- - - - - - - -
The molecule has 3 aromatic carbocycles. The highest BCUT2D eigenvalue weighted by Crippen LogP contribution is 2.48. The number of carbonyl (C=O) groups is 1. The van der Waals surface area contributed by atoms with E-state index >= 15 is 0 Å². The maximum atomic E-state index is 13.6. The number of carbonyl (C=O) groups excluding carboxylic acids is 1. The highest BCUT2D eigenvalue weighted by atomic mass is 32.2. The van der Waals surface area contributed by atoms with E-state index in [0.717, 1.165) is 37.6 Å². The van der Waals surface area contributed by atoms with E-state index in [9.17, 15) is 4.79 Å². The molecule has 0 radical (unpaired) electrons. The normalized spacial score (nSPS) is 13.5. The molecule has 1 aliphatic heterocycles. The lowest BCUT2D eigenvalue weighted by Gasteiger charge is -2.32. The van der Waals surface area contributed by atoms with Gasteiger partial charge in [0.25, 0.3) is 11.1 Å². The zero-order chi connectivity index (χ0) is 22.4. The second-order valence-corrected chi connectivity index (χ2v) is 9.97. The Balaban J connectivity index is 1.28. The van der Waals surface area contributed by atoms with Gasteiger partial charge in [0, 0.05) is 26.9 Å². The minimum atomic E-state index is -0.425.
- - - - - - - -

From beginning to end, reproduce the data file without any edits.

The molecule has 3 aromatic carbocycles. The highest BCUT2D eigenvalue weighted by Crippen LogP contribution is 2.48. The number of carbonyl (C=O) groups is 1. The van der Waals surface area contributed by atoms with E-state index >= 15 is 0 Å². The maximum atomic E-state index is 13.6. The number of carbonyl (C=O) groups excluding carboxylic acids is 1. The highest BCUT2D eigenvalue weighted by atomic mass is 32.2. The van der Waals surface area contributed by atoms with E-state index in [0.717, 1.165) is 37.6 Å². The van der Waals surface area contributed by atoms with E-state index in [9.17, 15) is 4.79 Å². The molecule has 0 radical (unpaired) electrons. The normalized spacial score (nSPS) is 13.5. The molecule has 1 aliphatic heterocycles. The lowest BCUT2D eigenvalue weighted by Gasteiger charge is -2.32. The van der Waals surface area contributed by atoms with Gasteiger partial charge in [0.25, 0.3) is 11.1 Å². The zero-order chi connectivity index (χ0) is 22.4. The second-order valence-corrected chi connectivity index (χ2v) is 9.97. The Balaban J connectivity index is 1.28. The van der Waals surface area contributed by atoms with Gasteiger partial charge in [0, 0.05) is 26.9 Å². The minimum atomic E-state index is -0.425.